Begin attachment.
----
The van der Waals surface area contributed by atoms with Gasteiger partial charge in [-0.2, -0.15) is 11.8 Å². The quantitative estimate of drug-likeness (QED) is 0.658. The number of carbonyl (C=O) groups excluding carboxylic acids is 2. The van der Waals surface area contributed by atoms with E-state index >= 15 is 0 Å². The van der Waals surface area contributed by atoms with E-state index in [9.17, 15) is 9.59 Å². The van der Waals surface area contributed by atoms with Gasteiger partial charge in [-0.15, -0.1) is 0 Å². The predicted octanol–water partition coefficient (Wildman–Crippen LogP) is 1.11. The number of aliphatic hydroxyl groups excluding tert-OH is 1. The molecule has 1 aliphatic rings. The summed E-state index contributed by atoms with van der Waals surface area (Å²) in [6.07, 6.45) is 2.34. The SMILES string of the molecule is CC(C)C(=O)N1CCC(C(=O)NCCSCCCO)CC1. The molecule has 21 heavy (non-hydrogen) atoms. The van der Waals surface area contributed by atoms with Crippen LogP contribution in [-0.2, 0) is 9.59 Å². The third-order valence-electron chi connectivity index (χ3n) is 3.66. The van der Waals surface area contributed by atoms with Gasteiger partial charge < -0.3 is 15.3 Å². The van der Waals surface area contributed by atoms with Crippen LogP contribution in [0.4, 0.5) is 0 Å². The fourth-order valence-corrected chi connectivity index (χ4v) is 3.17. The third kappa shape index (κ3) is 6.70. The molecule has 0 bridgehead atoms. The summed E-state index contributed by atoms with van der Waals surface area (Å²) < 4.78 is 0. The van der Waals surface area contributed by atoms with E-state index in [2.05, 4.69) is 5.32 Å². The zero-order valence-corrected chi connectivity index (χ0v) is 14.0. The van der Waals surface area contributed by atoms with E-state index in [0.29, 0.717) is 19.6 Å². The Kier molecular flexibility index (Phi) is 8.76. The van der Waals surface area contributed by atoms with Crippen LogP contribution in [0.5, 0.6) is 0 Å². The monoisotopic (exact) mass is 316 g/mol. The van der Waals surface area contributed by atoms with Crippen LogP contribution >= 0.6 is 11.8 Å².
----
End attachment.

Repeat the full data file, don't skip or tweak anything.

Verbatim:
The van der Waals surface area contributed by atoms with Gasteiger partial charge in [-0.2, -0.15) is 11.8 Å². The quantitative estimate of drug-likeness (QED) is 0.658. The number of carbonyl (C=O) groups excluding carboxylic acids is 2. The van der Waals surface area contributed by atoms with E-state index >= 15 is 0 Å². The van der Waals surface area contributed by atoms with E-state index in [9.17, 15) is 9.59 Å². The van der Waals surface area contributed by atoms with Gasteiger partial charge in [-0.15, -0.1) is 0 Å². The predicted octanol–water partition coefficient (Wildman–Crippen LogP) is 1.11. The number of aliphatic hydroxyl groups excluding tert-OH is 1. The molecule has 1 aliphatic rings. The summed E-state index contributed by atoms with van der Waals surface area (Å²) in [6.07, 6.45) is 2.34. The SMILES string of the molecule is CC(C)C(=O)N1CCC(C(=O)NCCSCCCO)CC1. The molecule has 21 heavy (non-hydrogen) atoms. The van der Waals surface area contributed by atoms with Crippen LogP contribution in [-0.2, 0) is 9.59 Å². The third-order valence-electron chi connectivity index (χ3n) is 3.66. The van der Waals surface area contributed by atoms with Gasteiger partial charge < -0.3 is 15.3 Å². The van der Waals surface area contributed by atoms with Crippen LogP contribution in [0.4, 0.5) is 0 Å². The fourth-order valence-corrected chi connectivity index (χ4v) is 3.17. The third kappa shape index (κ3) is 6.70. The molecule has 0 bridgehead atoms. The summed E-state index contributed by atoms with van der Waals surface area (Å²) < 4.78 is 0. The van der Waals surface area contributed by atoms with E-state index in [2.05, 4.69) is 5.32 Å². The zero-order valence-corrected chi connectivity index (χ0v) is 14.0. The van der Waals surface area contributed by atoms with E-state index in [0.29, 0.717) is 19.6 Å². The Kier molecular flexibility index (Phi) is 8.76. The van der Waals surface area contributed by atoms with Crippen LogP contribution in [0.5, 0.6) is 0 Å². The monoisotopic (exact) mass is 316 g/mol. The van der Waals surface area contributed by atoms with Crippen LogP contribution >= 0.6 is 11.8 Å².